*I’m not entirely sure whether this “RIP Harambe” thing is genuine or meant to be ironic by the largely millenial group that seem so enamored with it, but I think it’s just stupid. I think the same with the crying Jordan meme…also stupid.

*For something completely different: a look at how Triumph the Insult Comic Dog learned how to poop on Trump’s politics.

 

Countdown to camp: Danton Heinen

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Countdown to camp: Danton Heinen

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From now until the beginning of training camp, Bruins Insider Joe Haggerty is profiling players who will be on, or have a chance to be on, the 2016-17 Bruins. Today: Danton Heinen.

Danton Heinen exploded into a high-profile prospect for the Bruins after finishing among the NCAA’s top scoring players a couple of years ago as a freshman along with a couple of guys named Jack Eichel and Dylan Larkin. 

Since then, Heinen has continued to produce offense at the University of Denver and continued to create offense that leads to points. Now, the 21-year-old Heinen will be entering the professional arena for his first full season with the Bruins and he’ll be attempting to transition from the prospect phase to a regular gig in the NHL. That’s the challenge for a talented player who appears headed into a very good opportunity in NHL training camp.

 

What happened last year

Heinen was every bit as explosive in his second season for Denver as he was in his brilliant freshman campaign. He improved on his scoring with 20 goals and 48 points in 41 games. Then Heinen signed with the Bruins at the end of his sophomore season and played in a couple of pro games in the AHL with Providence as a tune-up for this first full pro campaign with the Bruins organization. Heinen finished with two assists and a plus-1 rating in four games with the P-Bruins and showed the coaches in Providence that he was ready to play and produce with more talented players. If Heinen surprised a little bit as a breakout freshman two years ago, his sophomore follow-up in Denver last season proved to everybody that he wasn’t a fluke.

 

Questions to be answered this season

The real question surrounding Heinen is about his ceiling as an NHL player and just how good he can become as a player with the skills and playmaking abilities to be a top-six forward. He’s proven he can dominate at the collegiate level while admittedly playing with some pretty good teammates at Denver. Heinen showed at the end of the season in Providence that the pro scene might not be much different for him. At this point, Heinen simply needs to go out and prove it against the best players in the world and show that his speed, playmaking and hockey sense are all elite in the AHL or NHL. Heinen’s biggest obstacle might be his size. He'll need to survive as a targeted skill player despite not being much more than the 6-feet, 180-pound range for a forward. It’s about average for a playmaking wing in the NHL, but the hits and attention will be at a much more intense level than anything he faced in the NCAA world.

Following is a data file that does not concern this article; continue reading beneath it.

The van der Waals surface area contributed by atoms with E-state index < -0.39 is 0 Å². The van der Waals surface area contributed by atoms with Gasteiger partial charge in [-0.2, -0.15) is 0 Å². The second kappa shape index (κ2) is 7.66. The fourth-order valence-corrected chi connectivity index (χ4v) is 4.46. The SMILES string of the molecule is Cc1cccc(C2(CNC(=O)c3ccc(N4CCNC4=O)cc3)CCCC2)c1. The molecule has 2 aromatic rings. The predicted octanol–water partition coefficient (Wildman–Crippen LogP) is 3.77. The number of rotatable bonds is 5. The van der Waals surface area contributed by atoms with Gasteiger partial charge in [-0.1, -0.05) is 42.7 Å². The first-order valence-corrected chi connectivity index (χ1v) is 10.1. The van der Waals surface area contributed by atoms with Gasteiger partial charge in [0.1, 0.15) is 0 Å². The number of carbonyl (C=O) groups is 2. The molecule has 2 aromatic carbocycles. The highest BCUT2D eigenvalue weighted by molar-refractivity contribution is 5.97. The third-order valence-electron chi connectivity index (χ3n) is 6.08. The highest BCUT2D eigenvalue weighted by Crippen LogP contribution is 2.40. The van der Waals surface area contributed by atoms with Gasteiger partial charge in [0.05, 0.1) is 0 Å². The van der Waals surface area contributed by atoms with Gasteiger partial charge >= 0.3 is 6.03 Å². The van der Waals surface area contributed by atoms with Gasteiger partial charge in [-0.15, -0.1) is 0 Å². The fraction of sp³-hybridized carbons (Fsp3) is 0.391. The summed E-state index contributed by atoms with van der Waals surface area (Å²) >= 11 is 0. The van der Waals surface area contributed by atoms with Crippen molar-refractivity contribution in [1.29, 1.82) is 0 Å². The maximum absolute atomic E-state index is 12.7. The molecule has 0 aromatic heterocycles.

What they're saying

“He’s the type of player that he can play with good players because he’s got high hockey IQ and he’s got really good skill. I think anywhere you put him, he’s smart enough to figure it out. I think you’ll notice him during training camp. It will definitely be up to him, but I think he’ll push some guys.” –Bruins assistant coach Jay Pandolfo on Heinen during last month’s development camp where Heinen soared as a performer.

 
Outlook

While Heinen still has some things he’ll need to prove before he’s a regular contributor for the Bruins, he comes into the Boston fold as an experienced player following two very good seasons at the college level. So, Heinen should be a little closer to plug-and-play for Claude Julien than some of the other young players that have come through the system in the past couple of years. Heinen will still need to flash in camp while being handed a big spot to perform with high-end veterans Patrice Bergeron, David Krejci and Brad Marchand potentially off playing in the World Cup of Hockey. Heinen also has a much greater chance of winning an NHL job sooner rather than later after the Bruins lost out on the Jimmy Vesey sweepstakes and still have a top-six forward opening that somebody is going to fill. Heinen and Frank Vatrano are the two biggest favorites to fill that position, which became vacant when Loui Eriksson departed for Vancouver. Whichever winger loses that battle should be also be a strong candidate for a role on the third line, as well, barring any late veteran signings by the B’s. That set of circumstances leaves a very good situation for Heinen to potentially walk into with the Black and Gold, but he'll still have to show he’s fully capable of seizing his good fortune and good timing.